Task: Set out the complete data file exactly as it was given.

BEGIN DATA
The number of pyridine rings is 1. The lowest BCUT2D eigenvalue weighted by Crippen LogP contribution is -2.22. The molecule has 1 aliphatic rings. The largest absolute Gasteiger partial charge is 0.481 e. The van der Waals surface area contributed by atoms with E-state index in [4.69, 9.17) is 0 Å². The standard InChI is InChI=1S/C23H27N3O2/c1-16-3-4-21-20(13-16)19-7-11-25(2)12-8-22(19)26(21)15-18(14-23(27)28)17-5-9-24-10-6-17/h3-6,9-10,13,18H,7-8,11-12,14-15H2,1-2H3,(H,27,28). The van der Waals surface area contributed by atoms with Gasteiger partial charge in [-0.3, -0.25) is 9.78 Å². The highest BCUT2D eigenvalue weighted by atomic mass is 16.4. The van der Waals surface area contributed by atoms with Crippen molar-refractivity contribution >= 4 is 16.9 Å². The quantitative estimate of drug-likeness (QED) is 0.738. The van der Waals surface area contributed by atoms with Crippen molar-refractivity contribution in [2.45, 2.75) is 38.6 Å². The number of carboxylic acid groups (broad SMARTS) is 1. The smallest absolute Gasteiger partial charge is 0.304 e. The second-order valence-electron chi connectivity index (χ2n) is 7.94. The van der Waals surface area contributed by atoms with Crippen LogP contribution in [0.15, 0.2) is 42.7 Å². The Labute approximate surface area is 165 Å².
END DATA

The number of pyridine rings is 1. The lowest BCUT2D eigenvalue weighted by Crippen LogP contribution is -2.22. The molecule has 1 aliphatic rings. The largest absolute Gasteiger partial charge is 0.481 e. The van der Waals surface area contributed by atoms with E-state index in [4.69, 9.17) is 0 Å². The standard InChI is InChI=1S/C23H27N3O2/c1-16-3-4-21-20(13-16)19-7-11-25(2)12-8-22(19)26(21)15-18(14-23(27)28)17-5-9-24-10-6-17/h3-6,9-10,13,18H,7-8,11-12,14-15H2,1-2H3,(H,27,28). The van der Waals surface area contributed by atoms with Gasteiger partial charge in [-0.3, -0.25) is 9.78 Å². The highest BCUT2D eigenvalue weighted by atomic mass is 16.4. The van der Waals surface area contributed by atoms with Crippen molar-refractivity contribution >= 4 is 16.9 Å². The quantitative estimate of drug-likeness (QED) is 0.738. The van der Waals surface area contributed by atoms with Crippen molar-refractivity contribution in [2.45, 2.75) is 38.6 Å². The number of carboxylic acid groups (broad SMARTS) is 1. The smallest absolute Gasteiger partial charge is 0.304 e. The second-order valence-electron chi connectivity index (χ2n) is 7.94. The van der Waals surface area contributed by atoms with Crippen LogP contribution in [0.15, 0.2) is 42.7 Å². The Labute approximate surface area is 165 Å².